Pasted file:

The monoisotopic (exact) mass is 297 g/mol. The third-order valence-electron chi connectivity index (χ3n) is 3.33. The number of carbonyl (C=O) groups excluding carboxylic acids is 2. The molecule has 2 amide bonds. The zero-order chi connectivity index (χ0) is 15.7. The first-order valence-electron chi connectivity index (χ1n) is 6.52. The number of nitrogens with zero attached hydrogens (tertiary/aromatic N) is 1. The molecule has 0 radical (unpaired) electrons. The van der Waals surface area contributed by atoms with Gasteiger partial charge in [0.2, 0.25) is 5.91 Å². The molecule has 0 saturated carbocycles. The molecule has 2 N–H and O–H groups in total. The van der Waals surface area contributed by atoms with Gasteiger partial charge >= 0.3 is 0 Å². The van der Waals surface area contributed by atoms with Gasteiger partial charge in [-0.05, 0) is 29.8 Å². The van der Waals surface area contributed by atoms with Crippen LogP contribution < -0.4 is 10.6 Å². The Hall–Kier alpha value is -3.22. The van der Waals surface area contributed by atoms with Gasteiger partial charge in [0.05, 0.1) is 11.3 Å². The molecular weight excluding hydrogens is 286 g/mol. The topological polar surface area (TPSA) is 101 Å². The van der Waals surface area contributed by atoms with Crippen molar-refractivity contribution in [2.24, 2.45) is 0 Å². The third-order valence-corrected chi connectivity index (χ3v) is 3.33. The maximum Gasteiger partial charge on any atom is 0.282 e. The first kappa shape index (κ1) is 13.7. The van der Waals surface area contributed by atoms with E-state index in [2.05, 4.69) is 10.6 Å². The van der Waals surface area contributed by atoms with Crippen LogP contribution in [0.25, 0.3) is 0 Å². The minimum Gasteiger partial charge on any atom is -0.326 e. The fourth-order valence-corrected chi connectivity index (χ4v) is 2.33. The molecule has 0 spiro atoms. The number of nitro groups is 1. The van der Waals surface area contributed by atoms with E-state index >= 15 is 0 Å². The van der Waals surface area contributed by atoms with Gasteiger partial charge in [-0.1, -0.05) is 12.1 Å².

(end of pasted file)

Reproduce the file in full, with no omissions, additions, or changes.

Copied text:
The monoisotopic (exact) mass is 297 g/mol. The third-order valence-electron chi connectivity index (χ3n) is 3.33. The number of carbonyl (C=O) groups excluding carboxylic acids is 2. The molecule has 2 amide bonds. The zero-order chi connectivity index (χ0) is 15.7. The first-order valence-electron chi connectivity index (χ1n) is 6.52. The number of nitrogens with zero attached hydrogens (tertiary/aromatic N) is 1. The molecule has 0 radical (unpaired) electrons. The van der Waals surface area contributed by atoms with Gasteiger partial charge in [0.2, 0.25) is 5.91 Å². The molecule has 0 saturated carbocycles. The molecule has 2 N–H and O–H groups in total. The van der Waals surface area contributed by atoms with Gasteiger partial charge >= 0.3 is 0 Å². The van der Waals surface area contributed by atoms with Gasteiger partial charge in [-0.05, 0) is 29.8 Å². The van der Waals surface area contributed by atoms with Crippen LogP contribution < -0.4 is 10.6 Å². The Hall–Kier alpha value is -3.22. The van der Waals surface area contributed by atoms with Gasteiger partial charge in [0.05, 0.1) is 11.3 Å². The molecular weight excluding hydrogens is 286 g/mol. The topological polar surface area (TPSA) is 101 Å². The van der Waals surface area contributed by atoms with Crippen molar-refractivity contribution in [2.24, 2.45) is 0 Å². The third-order valence-corrected chi connectivity index (χ3v) is 3.33. The maximum Gasteiger partial charge on any atom is 0.282 e. The first kappa shape index (κ1) is 13.7. The van der Waals surface area contributed by atoms with E-state index in [2.05, 4.69) is 10.6 Å². The van der Waals surface area contributed by atoms with Crippen LogP contribution in [0.25, 0.3) is 0 Å². The minimum Gasteiger partial charge on any atom is -0.326 e. The fourth-order valence-corrected chi connectivity index (χ4v) is 2.33. The molecule has 0 spiro atoms. The number of nitro groups is 1. The van der Waals surface area contributed by atoms with E-state index >= 15 is 0 Å². The van der Waals surface area contributed by atoms with Gasteiger partial charge in [-0.1, -0.05) is 12.1 Å².